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Disability Advocates Criticize Governor's Budget

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(Sacramento, CA)
Wednesday, January 13, 2010
Under the governor's worse-case-scenario-budget the disabled would lose essential equipment like wheelchairs and oxygen tanks. They're called optional benefits - that means under federal law the state is not required to cover them.  
Dave Johnson is standing in the physical therapy room at Health for All Adult Day Health Care in Sacramento.

"There's Ida doing the stationary…hello…bike, and there's Lodene doing the parallel bars."
He's the program director at the center. About 70 people with disabilities spend their days here and get services paid for by the state.

Down the hall in the activity room people are drawing and playing board games. Among them is Pam Biggs who is finishing her breakfast. She's 54 and uses a wheelchair because of multiple sclerosis.
"Everything I do I want to walk, so I can't walk anymore, so I use a chair."
Under the governor's plan the state would eliminate coverage for Biggs's wheelchair. And for thousands more on the state's Medi-Cal program for the poor. Other benefits on the chopping block: bed lifts, physical therapy and prosthetics. Schwarzenegger also wants to eliminate the state's more than 300 Adult Day Health Care centers - like this one. They serve about 45,000 people with disabilities. Johnson says if that happens many of his clients will have to find somewhere else to go.
"At least half of these folks, their families couldn't take care of them full time and given their health conditions more than likely they would be in a higher level of care, an institutional setting, such as a skilled nursing facility."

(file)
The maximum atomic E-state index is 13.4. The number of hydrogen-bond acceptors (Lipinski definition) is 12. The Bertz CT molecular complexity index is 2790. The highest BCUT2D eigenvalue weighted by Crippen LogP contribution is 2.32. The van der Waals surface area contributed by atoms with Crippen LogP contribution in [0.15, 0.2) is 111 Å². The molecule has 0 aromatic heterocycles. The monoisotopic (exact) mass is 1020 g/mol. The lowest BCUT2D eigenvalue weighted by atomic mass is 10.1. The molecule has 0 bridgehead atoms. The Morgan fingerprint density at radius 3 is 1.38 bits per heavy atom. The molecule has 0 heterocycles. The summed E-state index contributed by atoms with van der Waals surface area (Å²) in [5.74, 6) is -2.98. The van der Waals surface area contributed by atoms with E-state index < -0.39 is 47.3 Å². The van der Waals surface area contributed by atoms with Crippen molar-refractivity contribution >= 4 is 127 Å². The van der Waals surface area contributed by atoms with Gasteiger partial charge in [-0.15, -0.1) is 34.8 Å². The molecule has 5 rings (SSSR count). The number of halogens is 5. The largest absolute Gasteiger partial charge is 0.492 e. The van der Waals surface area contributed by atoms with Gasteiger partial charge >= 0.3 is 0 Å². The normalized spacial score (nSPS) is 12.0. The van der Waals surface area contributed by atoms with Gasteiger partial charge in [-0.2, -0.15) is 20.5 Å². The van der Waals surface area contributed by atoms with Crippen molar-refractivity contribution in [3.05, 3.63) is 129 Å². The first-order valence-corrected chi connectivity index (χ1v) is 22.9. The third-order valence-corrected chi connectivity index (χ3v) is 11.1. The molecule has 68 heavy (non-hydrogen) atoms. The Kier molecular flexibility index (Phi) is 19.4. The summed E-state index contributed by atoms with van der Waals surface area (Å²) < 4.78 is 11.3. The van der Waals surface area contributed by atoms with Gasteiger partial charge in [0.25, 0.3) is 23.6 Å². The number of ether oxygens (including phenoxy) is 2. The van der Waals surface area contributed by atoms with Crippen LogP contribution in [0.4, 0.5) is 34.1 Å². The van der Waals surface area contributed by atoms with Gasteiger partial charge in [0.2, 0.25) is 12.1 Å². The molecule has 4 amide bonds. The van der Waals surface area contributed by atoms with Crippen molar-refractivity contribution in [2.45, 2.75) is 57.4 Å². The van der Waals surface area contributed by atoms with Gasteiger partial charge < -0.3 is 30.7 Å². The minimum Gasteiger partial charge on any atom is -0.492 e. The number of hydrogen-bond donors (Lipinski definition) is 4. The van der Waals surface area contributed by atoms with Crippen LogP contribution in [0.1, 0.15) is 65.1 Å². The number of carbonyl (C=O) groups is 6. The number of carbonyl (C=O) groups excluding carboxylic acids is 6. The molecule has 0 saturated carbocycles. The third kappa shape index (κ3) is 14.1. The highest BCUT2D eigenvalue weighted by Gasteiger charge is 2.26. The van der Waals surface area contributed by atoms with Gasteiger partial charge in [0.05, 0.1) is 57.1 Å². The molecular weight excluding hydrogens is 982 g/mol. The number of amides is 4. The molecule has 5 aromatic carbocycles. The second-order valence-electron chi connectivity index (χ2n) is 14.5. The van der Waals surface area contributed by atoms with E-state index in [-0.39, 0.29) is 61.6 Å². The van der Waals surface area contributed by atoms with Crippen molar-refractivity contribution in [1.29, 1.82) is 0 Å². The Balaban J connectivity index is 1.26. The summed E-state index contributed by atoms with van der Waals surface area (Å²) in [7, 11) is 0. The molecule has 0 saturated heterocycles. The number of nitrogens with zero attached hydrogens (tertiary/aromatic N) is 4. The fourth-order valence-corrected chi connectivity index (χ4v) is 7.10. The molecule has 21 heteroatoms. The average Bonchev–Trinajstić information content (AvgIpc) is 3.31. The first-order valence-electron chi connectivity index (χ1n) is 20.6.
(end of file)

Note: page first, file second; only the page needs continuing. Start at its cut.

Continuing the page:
The state's facing a $20 billion budget shortfall. Toby Douglas is the chief deputy director of California's Department of Health Care Services. He says if billions of dollars in federal funding don't come through the state will have to find money elsewhere. Douglas says eliminating the Adult Day Health Care centers would save more than $100 million alone. Getting rid of the other optional benefits - like the wheelchairs and physical therapy - would save more than $40 million.
Douglas: "The benefits are not optional for the people that use them, they're essential. But from a financial stand point if we aren't given the federal relief our resort will have to be to look at ways that we can control costs."
Doctor: "The cost savings that they're projecting don't reflect the cost increase by people going to not only to nursing homes but to Emergency Rooms."
That's Deborah Doctor with the advocacy group Disability Rights California. She says it's ironic that these cuts would actually force many in to nursing homes. The state's own numbers show that on average it costs twice as much to pay for nursing home care than Adult Day Health Care services. Plus she says the cuts can be challenged in court.
"There is a right under the Americans with Disabilities Act and the Supreme Court Decision that we call Olmstead, for people to remain in their homes with services."

Last year a federal judge suspended California budget cuts to Adult Day Health Care. Doctor says the court recognized these benefits could mean life or death for the disabled.
"To take away the things that enable people to live, is this who we want to be?"

Courts in other states, such as Missouri, have blocked similar cuts according to the non-profit Kaiser Family Foundation. And if Schwarzenegger's plan is enacted…disability advocates in California say they'll fight for a similar legal ruling.
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